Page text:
Clearcutting is the order of the day and nothing is replanted. And we hear that its rainforest is the largest on the planet.
These “inspired” people should go there and see how they are treated. I’d bet “kids gloves” wouldn’t be the answer.
With information, we stay up, we don’t fall
Subject: “Divided, we will surely fall”, letter of June 14.
In the author’s own words, “A column full of ‘wrong directions’.” I would like to clear up a misdirection in his comment.
A quick Google search for “E pluribus unum, united we are”, reveals the true meaning of the motto: “Many, one”.
Although “In God we trust” is the official motto of the United States, “E pluribus unum” has long been recognized as a de facto national motto. After all, it’s on the Great Seal of the United States, which was adopted in 1782.
The modern motto of the United States of America, as established in a 1956 law signed by President Dwight D. Eisenhower, is “In God We Trust”. The phrase first appeared on American coins in 1864.
A second read of my Google search provided me with this:
“John Dickinson’s The Liberty Song, written in 1768, is the earliest known modern use of the phrase ‘United we stand, divided we fall.’ The song was published in two Pennsylvania newspapers at the time when the sentiment of separating the colonies from England was increasing.
With thanks and credit to Google search, even though I already knew that.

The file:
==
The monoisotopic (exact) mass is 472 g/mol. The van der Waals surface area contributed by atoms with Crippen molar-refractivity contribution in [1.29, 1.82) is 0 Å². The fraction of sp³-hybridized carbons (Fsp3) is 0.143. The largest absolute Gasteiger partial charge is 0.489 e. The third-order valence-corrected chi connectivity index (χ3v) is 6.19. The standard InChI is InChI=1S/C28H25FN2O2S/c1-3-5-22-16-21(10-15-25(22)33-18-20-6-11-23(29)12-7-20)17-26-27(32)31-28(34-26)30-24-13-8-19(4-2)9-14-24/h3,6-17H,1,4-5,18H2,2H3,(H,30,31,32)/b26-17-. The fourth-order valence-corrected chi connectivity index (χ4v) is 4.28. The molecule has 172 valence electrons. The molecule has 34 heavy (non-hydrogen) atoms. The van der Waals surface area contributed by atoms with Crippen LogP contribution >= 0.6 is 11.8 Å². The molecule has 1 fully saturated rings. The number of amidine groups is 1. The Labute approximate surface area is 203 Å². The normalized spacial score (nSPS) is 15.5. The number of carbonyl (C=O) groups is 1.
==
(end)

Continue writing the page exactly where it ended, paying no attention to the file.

Are we really better than the Russians?
Canadians are rightly outraged that Russia attacked Ukraine in violation of international law, but where was that outrage when Canada and its allies repeatedly ignored the same law?
I thought we were done with the colonial mentality that only other nations commit war crimes, and that the death and destruction we sow is qualitatively different from that of our enemies.
It’s wonderful that most Canadians can color a Ukrainian flag, but shouldn’t we be so familiar with the flags of the countries we and our allies have attacked; Yugoslavia, Iraq, Palestine, Iran, Afghanistan, Pakistan, Yemen, Libya, Syria and Venezuela, for example?
I would like to see Canadians condemn all wars, not just those of our “enemies”, by withdrawing from NATO and returning to our once proud role as a nation of peacekeepers.
Langford must elect a new council
A recent letter warned that “woke” candidates would be a trap if voters chose members of Langford Now.
The current mayor doesn’t consult with the community and blithely approves of developments like the six-story monster that looms over two small cul-de-sac neighborhoods off Goldstream Avenue. No planning on how to get all these new people in and out of the congested arterial road, no consideration for longtime households, no concern for the aggressive height of the building.
All will be tenants without investment in the current district. We need a new council that will take into account the concerns expressed and not dismiss them out of hand.